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Patient access to costly biologics and the regulatory status of biosimilars differs globally 

Patient access to biologics can be restricted in Western countries and virtually unreachable in developing countries. Regulatory legislation varies regionally, but most countries have now established or adopted formal biosimilar guidelines to pave the way for biosimilar approvals. This section takes a closer look at biosimilar development at the regional level, including access to biologics, regulatory guidelines, biosimilar approvals to date, and potential savings. 
Click on the links above to learn more about your region. 

Biosimilars have been approved for a total of 17 different originator biologics in highly regulated markets around the world as shown in the table below. Please check the website regularly for new developments in regions of interest. 


Updated October 2017

Biologic Australia Canada European Union Japan South Korea United States 
Adalimumab

2**      2
Bevacizumab

       1
Calcitonin


       1*
Enoxaparin sodium      2      
Epoetin alpha


 3  1    
Epoetin lambda
3
       
Epoetin zeta


 2      
Etanercept
1 1 2    2  1
Filgrastim (G-CSF)
3 1  9  3    1
Follitropin alpha (FSH)
     2      
Glucagon
           1*
Hyaluronidase
           1*
Infliximab
1  2  3  1  1  2
Insulin glargine
1  1  2  2     1*
Rituximab      2**    1  
Somatropin 2 1  2  1  1  1*
Teriparatide      2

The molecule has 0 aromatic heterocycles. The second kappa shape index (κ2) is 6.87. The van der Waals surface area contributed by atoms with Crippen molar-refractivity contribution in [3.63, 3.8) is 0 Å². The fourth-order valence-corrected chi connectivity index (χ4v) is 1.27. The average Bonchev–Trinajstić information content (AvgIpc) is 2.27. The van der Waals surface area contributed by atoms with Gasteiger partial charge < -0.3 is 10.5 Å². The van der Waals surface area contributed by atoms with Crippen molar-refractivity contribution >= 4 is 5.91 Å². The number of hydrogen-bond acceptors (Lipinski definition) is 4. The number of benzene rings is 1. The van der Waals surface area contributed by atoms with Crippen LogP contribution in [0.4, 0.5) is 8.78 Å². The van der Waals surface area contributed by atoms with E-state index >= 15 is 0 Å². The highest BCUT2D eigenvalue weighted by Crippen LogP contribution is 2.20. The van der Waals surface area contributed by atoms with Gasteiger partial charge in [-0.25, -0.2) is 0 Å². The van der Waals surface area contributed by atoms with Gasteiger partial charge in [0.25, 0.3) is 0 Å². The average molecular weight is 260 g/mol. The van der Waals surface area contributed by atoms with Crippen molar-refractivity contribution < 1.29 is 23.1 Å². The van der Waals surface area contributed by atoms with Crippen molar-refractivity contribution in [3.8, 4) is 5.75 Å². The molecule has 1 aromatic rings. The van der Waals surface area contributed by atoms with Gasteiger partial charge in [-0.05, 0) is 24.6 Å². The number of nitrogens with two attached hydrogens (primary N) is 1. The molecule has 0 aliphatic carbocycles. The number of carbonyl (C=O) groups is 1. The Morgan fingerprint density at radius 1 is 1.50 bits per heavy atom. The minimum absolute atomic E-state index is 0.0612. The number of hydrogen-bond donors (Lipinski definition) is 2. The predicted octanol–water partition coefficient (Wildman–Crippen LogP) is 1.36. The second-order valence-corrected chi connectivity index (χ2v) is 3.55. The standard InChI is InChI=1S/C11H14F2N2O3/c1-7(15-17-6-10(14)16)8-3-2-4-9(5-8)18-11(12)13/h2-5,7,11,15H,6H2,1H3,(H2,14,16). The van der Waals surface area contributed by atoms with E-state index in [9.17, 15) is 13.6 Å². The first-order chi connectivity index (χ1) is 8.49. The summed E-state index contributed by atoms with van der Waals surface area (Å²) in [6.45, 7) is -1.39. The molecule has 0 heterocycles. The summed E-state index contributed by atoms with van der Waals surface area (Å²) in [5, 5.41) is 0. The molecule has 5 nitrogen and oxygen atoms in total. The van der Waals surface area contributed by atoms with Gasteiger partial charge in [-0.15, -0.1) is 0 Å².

Trastuzumab
         1  
Total
11   6
 33
 8
 6
 12

*Approved via 505(b)(2) pathway before the dedicated biosimilars 351(k) pathway was established. In 2010 the FDA also approved a low molecular weight heparin (LMWH) via 505(b)(2) but considers this a generic rather than a biosimilar (a view the EMA does not share)
**One or more of these is licensed under two brand names from the same manufacturer
Three later withdrawn within EU for commercial reasons (two filgrastim, one somatropin)

This table does not include all markets that have adopted biosimilar guidelines, but lists those that are generally recognized as frontrunners with biosimilar legislation and licensing. In developing countries like China and India, formal biosimilar regulatory frameworks have now been introduced but it is important to note that numerous follow-on biologic products – often referred to as biosimilars in the media and the literature – were approved before this time. Because these products have generally not been developed according to rigorous international standards, they should be regarded as “copy biologics” rather than biosimilars. The same situation applies in many Latin American countries.